The rising cost of health care in the United States is absolutely staggering. Within the hodge-podge of the industry, health care providers and insurers fight a delicate balance between authorizing treatment and preventing providers from overcharging for unnecessary tests and procedures. Universal Health Care efforts have been eroded away by industry lobbyist and a generalized fear of socialism. The consumer is left in the fray in an inflexible system that is weighted towards industry instead of the social welfare of the nation’s citizens.

I recently watched Michael Moore’s new documentary Sicko. Although I consider myself a liberal, I never truly believed in the way Moore goes about representing his cause. He does not tell any real falsehoods yet only shows the cozy pieces of truth that fit his views. For example he shows the French being able to live comfortable with socialized healthcare despite health care taxes. However his only similar example for the British is a doctor who gets paid very well by the government. A recruiting/contracting agent I once had who was from England told me how her and her husband were glad they moved because it was so expensive to live there. Another example is how he emphasized that the French government provides subsidized nannies to help new mothers while not mentioning that the reason is for the subsidization is because the French population growth rate is 0.58% and the government is trying everything they can to encourage citizens to have children1.

The trouble with journalists who go after the health care industry is that they are only hitting a symptom. Although some health care providers, like BlueCross BlueShield of Tennessee, are non-for-profit (not to be confused with non-profit), many of them are for profit industries designed to acquire money for their employers and stake holders. I should disclose at this point that I currently work for BlueCross BlueShield of Tennessee and have an obvious bias.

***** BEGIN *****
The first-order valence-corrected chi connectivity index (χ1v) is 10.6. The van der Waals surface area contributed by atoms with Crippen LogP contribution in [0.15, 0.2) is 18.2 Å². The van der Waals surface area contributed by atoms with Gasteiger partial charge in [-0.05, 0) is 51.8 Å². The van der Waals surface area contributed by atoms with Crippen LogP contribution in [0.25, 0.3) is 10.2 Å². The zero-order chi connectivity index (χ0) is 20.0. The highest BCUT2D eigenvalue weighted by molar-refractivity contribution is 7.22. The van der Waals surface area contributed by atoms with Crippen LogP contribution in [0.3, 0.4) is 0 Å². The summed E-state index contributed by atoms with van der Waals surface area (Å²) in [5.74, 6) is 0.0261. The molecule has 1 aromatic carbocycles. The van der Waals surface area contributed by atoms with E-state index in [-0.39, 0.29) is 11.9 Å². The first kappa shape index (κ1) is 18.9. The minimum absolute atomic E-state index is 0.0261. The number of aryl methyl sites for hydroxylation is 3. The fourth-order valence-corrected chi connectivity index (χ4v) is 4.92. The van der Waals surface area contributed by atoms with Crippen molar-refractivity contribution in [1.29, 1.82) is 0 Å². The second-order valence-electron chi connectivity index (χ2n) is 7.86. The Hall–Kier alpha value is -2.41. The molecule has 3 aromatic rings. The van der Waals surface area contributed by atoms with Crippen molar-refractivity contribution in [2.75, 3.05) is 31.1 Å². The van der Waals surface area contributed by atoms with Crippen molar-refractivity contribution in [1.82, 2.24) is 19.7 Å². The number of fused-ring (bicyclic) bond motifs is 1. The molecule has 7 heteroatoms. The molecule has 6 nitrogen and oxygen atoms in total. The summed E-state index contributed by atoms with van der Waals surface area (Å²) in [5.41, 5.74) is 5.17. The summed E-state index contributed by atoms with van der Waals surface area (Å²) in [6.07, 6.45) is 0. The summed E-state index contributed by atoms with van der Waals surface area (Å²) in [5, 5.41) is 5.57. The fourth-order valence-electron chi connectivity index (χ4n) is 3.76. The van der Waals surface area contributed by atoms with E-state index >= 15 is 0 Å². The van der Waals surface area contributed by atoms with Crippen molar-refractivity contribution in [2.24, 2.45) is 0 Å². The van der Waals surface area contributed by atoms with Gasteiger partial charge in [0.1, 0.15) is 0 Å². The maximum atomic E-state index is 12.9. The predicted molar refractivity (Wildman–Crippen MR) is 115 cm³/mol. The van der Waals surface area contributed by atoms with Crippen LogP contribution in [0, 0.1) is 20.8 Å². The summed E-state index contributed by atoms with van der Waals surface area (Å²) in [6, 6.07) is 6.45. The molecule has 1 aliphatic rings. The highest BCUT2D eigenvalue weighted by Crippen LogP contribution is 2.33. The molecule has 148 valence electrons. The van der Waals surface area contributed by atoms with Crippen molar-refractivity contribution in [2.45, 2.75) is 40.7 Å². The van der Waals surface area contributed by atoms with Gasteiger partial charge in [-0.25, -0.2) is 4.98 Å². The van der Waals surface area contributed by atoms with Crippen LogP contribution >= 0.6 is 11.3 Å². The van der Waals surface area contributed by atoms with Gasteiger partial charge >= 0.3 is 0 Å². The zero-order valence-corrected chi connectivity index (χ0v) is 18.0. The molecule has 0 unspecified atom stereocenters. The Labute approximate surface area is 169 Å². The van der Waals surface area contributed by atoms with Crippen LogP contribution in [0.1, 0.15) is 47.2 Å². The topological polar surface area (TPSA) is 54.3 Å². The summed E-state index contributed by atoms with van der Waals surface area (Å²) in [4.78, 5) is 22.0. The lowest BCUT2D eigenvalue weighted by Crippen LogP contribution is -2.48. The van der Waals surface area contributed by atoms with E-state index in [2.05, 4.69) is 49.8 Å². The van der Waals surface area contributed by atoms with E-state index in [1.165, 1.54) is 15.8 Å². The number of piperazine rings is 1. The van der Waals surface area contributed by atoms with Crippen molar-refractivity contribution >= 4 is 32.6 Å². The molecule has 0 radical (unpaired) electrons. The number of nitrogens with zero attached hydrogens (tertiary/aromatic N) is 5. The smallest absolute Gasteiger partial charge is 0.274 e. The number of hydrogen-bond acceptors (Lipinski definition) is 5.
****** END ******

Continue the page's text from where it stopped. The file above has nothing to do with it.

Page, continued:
Growing up my father was insured by BCBST through his job at the Tennessee Valley Authority. For the most part the coverage was very good. My father once broke his leg in our yard, had burnt his back with radiator fluid and, in more recent years, he has needed two knee replacement surgeries. My mother has Multiple Sclerosis, a disease that is nonterminal yet degenerative and incurable. On more than one occasion, ambulance charges of over $300 were not covered. I remember my mother had fallen once, her chin cut open from hitting a table, and she didn’t want me to call an ambulance because she wouldn’t sure if it would be covered.

So what causes this state of unbalance in our health care industry? Let’s start with the doctor’s perspective. If you’ve spend several years in medical school and residency, honing the very critical skill of diagnosing and treating medical conditions, is it likely that you feel you should be paid adequately for that skill, and justly so. After all it is a career that requires its professionals to have a clear mind and be fully aware every day. Mistakes can lead to misdiagnosis, permanent impairment and even death.

On top of that, medical students typically leave school with rather lofty amounts of debt. According to the American Medical Student Association, the median debt for medical students is $119,000 for public institutions and nearly $150,000 for private schools2. This isn’t just a problem in the US. In New Zealand, the average medical student graduates with a debt of $65,0003 and in Great Britain, a medical student in his or her final year of study has all ready accumulated a debt well over GBP20,0004.

There is pressure on all sides to make money. If a hospital knows you have good insurance, they may overcharge by itemizing individual tests, equipment, etc. Insurance companies must fight to keep providers from overcharging. Within the fray you have less than scrupulous insurance companies denying completely legitimate claims while other insurers who aren’t as careful end up paying out excessive amounts of money for simple procedures. Within the mess is the consumer, the lucky one, who may end up at a hospital that realizes their need and adjusts their costs, or the not so lucky who get charged $40 for a bandaid5.